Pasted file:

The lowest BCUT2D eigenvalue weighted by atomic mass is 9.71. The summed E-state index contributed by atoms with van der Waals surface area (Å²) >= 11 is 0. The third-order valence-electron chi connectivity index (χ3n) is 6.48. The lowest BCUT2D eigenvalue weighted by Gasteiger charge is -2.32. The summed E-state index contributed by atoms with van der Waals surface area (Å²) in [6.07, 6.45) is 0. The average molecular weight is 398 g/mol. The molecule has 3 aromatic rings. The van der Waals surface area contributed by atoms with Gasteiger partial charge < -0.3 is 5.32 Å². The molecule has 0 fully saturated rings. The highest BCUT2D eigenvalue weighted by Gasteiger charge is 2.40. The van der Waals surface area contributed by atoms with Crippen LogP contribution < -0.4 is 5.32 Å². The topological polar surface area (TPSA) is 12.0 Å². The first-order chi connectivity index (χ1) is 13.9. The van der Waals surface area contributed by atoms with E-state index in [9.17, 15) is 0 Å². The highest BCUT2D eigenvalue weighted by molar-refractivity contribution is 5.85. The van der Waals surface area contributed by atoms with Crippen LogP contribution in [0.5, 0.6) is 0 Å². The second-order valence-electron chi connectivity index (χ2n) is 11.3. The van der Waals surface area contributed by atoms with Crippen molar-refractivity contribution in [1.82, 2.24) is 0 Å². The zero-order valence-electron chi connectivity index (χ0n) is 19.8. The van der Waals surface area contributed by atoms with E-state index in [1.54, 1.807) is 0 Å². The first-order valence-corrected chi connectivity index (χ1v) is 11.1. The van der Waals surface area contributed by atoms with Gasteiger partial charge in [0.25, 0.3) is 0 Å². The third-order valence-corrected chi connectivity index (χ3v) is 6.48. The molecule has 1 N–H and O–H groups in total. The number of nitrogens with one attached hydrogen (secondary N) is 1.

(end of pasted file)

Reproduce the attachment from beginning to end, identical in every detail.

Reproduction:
The lowest BCUT2D eigenvalue weighted by atomic mass is 9.71. The summed E-state index contributed by atoms with van der Waals surface area (Å²) >= 11 is 0. The third-order valence-electron chi connectivity index (χ3n) is 6.48. The lowest BCUT2D eigenvalue weighted by Gasteiger charge is -2.32. The summed E-state index contributed by atoms with van der Waals surface area (Å²) in [6.07, 6.45) is 0. The average molecular weight is 398 g/mol. The molecule has 3 aromatic rings. The van der Waals surface area contributed by atoms with Gasteiger partial charge < -0.3 is 5.32 Å². The molecule has 0 fully saturated rings. The highest BCUT2D eigenvalue weighted by Gasteiger charge is 2.40. The van der Waals surface area contributed by atoms with Crippen LogP contribution < -0.4 is 5.32 Å². The topological polar surface area (TPSA) is 12.0 Å². The first-order chi connectivity index (χ1) is 13.9. The van der Waals surface area contributed by atoms with E-state index in [9.17, 15) is 0 Å². The highest BCUT2D eigenvalue weighted by molar-refractivity contribution is 5.85. The van der Waals surface area contributed by atoms with Crippen LogP contribution in [0.5, 0.6) is 0 Å². The second-order valence-electron chi connectivity index (χ2n) is 11.3. The van der Waals surface area contributed by atoms with Crippen molar-refractivity contribution in [1.82, 2.24) is 0 Å². The zero-order valence-electron chi connectivity index (χ0n) is 19.8. The van der Waals surface area contributed by atoms with E-state index in [1.54, 1.807) is 0 Å². The first-order valence-corrected chi connectivity index (χ1v) is 11.1. The van der Waals surface area contributed by atoms with Gasteiger partial charge in [0.25, 0.3) is 0 Å². The third-order valence-corrected chi connectivity index (χ3v) is 6.48. The molecule has 1 N–H and O–H groups in total. The number of nitrogens with one attached hydrogen (secondary N) is 1.